a blue background with "WSJF Your Life" in yellow text accompanied by an illustration of a man with a table

by Brian Ralph | 4 Minute Read

As a coach, I was having trouble identifying if I was spending my time in the right areas and prioritizing my work appropriately. I decided to grab my journal and try to write my way into clarity. As I reached into my bag for my notebook, I found a rumpled sheet of paper. It was a grid I had filled out at an Agile conference I had attended that same month. At the conference, a speaker presented a tool that helped her focus her energies on the right places. When she approached work, she measured her passion around the task, her ability to accomplish it, and the value it brought to the organization. She handed us this grid and had us fill out three large chunks of work we had accomplished that week. Mine looked something like this:

Chart for Hobbies

She then had us weight each item using Fibonacci numbers.

Chart of updated details

Adding the numbers helped me think through each item. For example, writing: I loved doing it, I was good at it (you be the judge of that), but was anyone in the organization reading it? Was writing valued in that client’s environment? It was valuable to me, but what about the community I was investing in? The inverse with dashboards: I avoided creating dashboards, partly because I wasn’t good at it, but the client needed visibility into their work and a way of making that information meaningful to them. Knowing that motivated me to do more of it, which increased my ability to do it, and thus increased my passion around it.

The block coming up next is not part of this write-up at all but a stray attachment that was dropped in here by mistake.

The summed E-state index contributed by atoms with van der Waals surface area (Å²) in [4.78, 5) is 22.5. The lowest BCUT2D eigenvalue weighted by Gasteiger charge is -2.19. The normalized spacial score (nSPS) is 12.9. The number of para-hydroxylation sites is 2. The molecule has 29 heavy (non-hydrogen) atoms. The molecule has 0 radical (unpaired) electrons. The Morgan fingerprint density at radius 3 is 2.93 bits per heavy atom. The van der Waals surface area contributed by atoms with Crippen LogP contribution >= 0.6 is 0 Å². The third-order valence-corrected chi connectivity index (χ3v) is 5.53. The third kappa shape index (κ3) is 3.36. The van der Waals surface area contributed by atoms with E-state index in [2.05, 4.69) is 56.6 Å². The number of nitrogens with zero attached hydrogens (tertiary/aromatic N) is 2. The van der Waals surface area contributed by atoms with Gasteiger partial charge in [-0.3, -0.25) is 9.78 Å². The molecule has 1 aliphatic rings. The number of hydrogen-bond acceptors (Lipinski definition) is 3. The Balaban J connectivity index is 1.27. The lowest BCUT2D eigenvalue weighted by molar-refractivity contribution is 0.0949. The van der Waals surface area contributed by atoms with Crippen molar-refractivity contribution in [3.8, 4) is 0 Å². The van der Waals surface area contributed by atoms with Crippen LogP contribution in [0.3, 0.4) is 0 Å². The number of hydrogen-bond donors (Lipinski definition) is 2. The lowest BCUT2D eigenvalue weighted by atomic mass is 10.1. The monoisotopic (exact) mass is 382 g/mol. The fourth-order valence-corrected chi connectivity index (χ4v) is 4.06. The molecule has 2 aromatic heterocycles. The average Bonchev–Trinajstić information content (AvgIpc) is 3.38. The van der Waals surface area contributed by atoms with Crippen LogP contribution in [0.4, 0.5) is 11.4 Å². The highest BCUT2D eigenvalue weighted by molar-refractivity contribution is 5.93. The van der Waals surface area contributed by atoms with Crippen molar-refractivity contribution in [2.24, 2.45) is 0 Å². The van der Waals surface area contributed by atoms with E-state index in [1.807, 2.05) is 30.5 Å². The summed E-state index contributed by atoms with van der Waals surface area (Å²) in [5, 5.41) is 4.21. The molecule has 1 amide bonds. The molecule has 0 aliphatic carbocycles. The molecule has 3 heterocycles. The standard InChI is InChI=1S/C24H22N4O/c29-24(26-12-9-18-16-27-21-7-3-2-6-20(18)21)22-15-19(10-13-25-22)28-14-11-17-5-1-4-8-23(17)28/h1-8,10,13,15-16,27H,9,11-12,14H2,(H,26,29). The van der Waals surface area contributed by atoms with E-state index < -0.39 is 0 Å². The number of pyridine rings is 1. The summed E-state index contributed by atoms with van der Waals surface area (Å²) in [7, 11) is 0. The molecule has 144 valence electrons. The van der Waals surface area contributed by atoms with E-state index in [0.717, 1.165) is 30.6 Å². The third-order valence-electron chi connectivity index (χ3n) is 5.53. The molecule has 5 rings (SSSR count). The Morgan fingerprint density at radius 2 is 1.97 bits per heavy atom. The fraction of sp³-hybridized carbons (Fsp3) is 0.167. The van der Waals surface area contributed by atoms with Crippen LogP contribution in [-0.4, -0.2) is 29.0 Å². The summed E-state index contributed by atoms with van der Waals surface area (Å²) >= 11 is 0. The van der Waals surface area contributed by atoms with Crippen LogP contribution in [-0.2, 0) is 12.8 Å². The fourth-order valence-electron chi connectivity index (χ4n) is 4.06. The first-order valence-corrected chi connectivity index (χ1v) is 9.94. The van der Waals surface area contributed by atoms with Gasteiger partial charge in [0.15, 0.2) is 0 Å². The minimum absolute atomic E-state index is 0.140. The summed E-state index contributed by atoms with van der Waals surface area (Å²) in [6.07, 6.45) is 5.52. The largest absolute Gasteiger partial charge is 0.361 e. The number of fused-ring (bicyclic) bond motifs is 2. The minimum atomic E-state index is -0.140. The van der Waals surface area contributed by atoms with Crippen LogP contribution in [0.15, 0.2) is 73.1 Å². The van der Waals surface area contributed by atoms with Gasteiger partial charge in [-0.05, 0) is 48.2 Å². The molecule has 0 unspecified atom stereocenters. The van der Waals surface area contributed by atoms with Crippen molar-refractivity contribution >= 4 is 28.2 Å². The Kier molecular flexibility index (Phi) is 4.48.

I looked at my totals. Should I coach more? It was only slightly higher than Dashboards and Writing. But there was something missing, and in WSJF I found the missing piece. Job size.

When sequencing large bodies of work, companies often use a Lean manufacturing technique called Weighted Shortest Job First (WSJF). In short, it measures the cost of delay (COD: cost of not doing something) against the size of the work. If you have a winning idea that could corner a market segment, and there is a risk it will leak out, causing you to lose that very segment, the cost of delay is high. If the job size is small, and the product or service can be released into the market fast, comparing the high cost of delay against the small job size informs us that this work must jump to the front of the line. Some frameworks create sub-categories of COD to enable businesses to think deeply about COD.